28 parts of depression that often get missed

28 Parts of Depression That Often Get Missed


Like any invisible illness, there’s more to depression than meets the eye. This week — Depression Awareness Week — people are speaking up about the unseeable using the hashtag #WhatYouDontSee, a campaign launched by the Blurt Foundation.

Join the conversation by taking to Twitter, and check out a few powerful responses below. It’s about time we started talking about the “invisible.”

Here’s what people have said so far:





























To learn more about the #WhatYouDontSee campaign, head here.




The Best (and Worst) Parts of Going on Work Leave for Depression


Editor’s note: This post has a mention of self-harm. If you struggle with self-harm, you can contact the Crisis Text Line by texting “START” to 741-741.

“You’re unfit for work. I’m signing you off for four weeks. I’m doubling your medication. I’ll see you in four weeks.”

I looked at the doctor as though he’d literally shat in his hands and told me he was making a pie. I told him four weeks was way too long, I have so many responsibilities and you know, I’ve coped this far, I’ll be alright.

No dice. His word was final.

Now, I know many people would revel in knowing they’ve just been given a get-out-of-work free card for four weeks, but I actually fell into a state of panic.

Two weeks in, and lying in bed, I’m ready to share what it’s like being a workaholic blocked out of her work emails, mixed with a double dosage of anti-depressants. Because my concentration is limited, I’m going to share with you in bullet point format the best and worst things about my last two weeks:

1. Being brutally honest with people is hilarious.

Now, I work for a mental health charity (ironic, I know) so of course my work understands where I am and what I’m going through, but other humans I need to come into contact with have no idea. I’ve stopped telling people I have a flu akin to ebola when explaining why I can’t play or human today. I’ve been brutally honest. And it’s hilarious.

To my drama teacher for example, who told me if I didn’t go to a make-up class for the class I missed I wouldn’t be able to continue the course. I responded, in a text message: “Hi David, I lied, I didn’t have the shits. I actually have chronic depression and post-traumatic stress disorder and an increase in my medication meant I couldn’t walk in a straight line last week. I also couldn’t bring myself to shower, and I didn’t want to upset you all with my drunk, dirty and disorderly behavior. I also tried to learn the script for the lesson, but every time I got to the third line I forgot what I was doing and fell asleep for three hours. So, it wouldn’t have been productive for me turning up. But I’m getting better, I’ve been awake for at least 10 hours today, so I hope you will let me continue with the course, because I like acting a lot. It helps me be other people who don’t have chronic depression and I like that. Thanks.”

His reply was simple, “Bless you. Please stay with us. I will wait to hear when you’re better. David.”

I’m  unsure if his “please stay with us” meant in the class or in life, but I’ll do my best to do both, David, thanks.

2. I forgot how many days were in a year and had to Google it.

I then went on with my business (learning the same three lines of script and sleeping) and forgot again, so had to bookmark the tab for the rest of the day. Writing this now, I still think it’s 352. I don’t know why the Prozac is preventing this knowledge sticking in my brain, but it is. Sorry, world.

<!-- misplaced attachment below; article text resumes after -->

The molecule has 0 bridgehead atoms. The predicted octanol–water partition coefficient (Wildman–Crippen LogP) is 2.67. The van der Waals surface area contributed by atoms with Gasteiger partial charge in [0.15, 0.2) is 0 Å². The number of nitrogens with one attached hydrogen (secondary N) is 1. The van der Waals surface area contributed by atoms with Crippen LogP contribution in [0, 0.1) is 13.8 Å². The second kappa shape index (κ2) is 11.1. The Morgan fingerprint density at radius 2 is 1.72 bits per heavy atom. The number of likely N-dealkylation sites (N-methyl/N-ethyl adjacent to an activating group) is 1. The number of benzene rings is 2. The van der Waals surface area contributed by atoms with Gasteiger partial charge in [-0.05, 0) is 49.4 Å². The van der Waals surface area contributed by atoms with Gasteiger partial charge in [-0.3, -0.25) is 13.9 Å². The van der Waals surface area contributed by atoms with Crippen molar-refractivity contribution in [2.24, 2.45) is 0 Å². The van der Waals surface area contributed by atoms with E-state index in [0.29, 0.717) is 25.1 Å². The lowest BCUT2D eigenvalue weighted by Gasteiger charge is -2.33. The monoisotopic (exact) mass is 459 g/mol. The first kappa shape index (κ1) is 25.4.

3. I’ve lost all coordination when crossing roads.

Like, they don’t write this on the “side effects” bit of the patient information booklet, but it’s a serious side effect for me. I stand at the side of the road, looked left and right, and instruct my legs it is safe to walk. But nothing computes. And I don’t walk. I panic, I stumble, I try to walk but there’s cars so I jump around a bit, turn back and go home. It means I don’t go out much at the moment without another human to push me along.

4. When I do manage to cross roads, I can’t human in supermarkets.

I went to Tesco yesterday for milk. I’ve also just come on my period which was a lovely surprise to add to the ailments of life right now. So I needed lady supplies. I managed to not get hit by a car, but I also couldn’t take my eyes off the ground as walking was hard to fathom and I was worried I was going to trip. I went into Tesco, and went to self-service with the following items:

  • A reduced pack of chicken
  • One avocado
  • One large pack of mango
  • Fabric softener
  • Yogurt
  • One pack of Crumpets (despite being “buy one get one free)
  • One pack of pads
  • One apple

I had no need for any of the above.

I had my own bag. I didn’t tell the self-service, so I had to pile everything up in a mountain on the bagging area and support the avalanching items with one arm whilst I paid with the other before packing into my own bag.

Now, I have a pack of pads when I needed tampons.

I have a pack of crumpets, which my boyfriend has been eating just to justify my purchase but secretly I know he doesn’t really like them.

And I have fabric softener with no washing powder.

I’m a life failure.

5. The more you try and convince your boss you are fit for work, the less you appear fit for work.

6. I have horrible urges I can’t shake.

I’m not going to act on them, but I have an overwhelming urge to stab myself in the stomach. Something is telling me I need to do it. I know it’s just the imbalance of serotonin right now, but I lay in bed until 3 a.m. this morning reading stories of people who have done it and what happens to try and tell that voice in my mind that it’s the worst idea ever.

7. Buying self-help books in public is a huge mistake.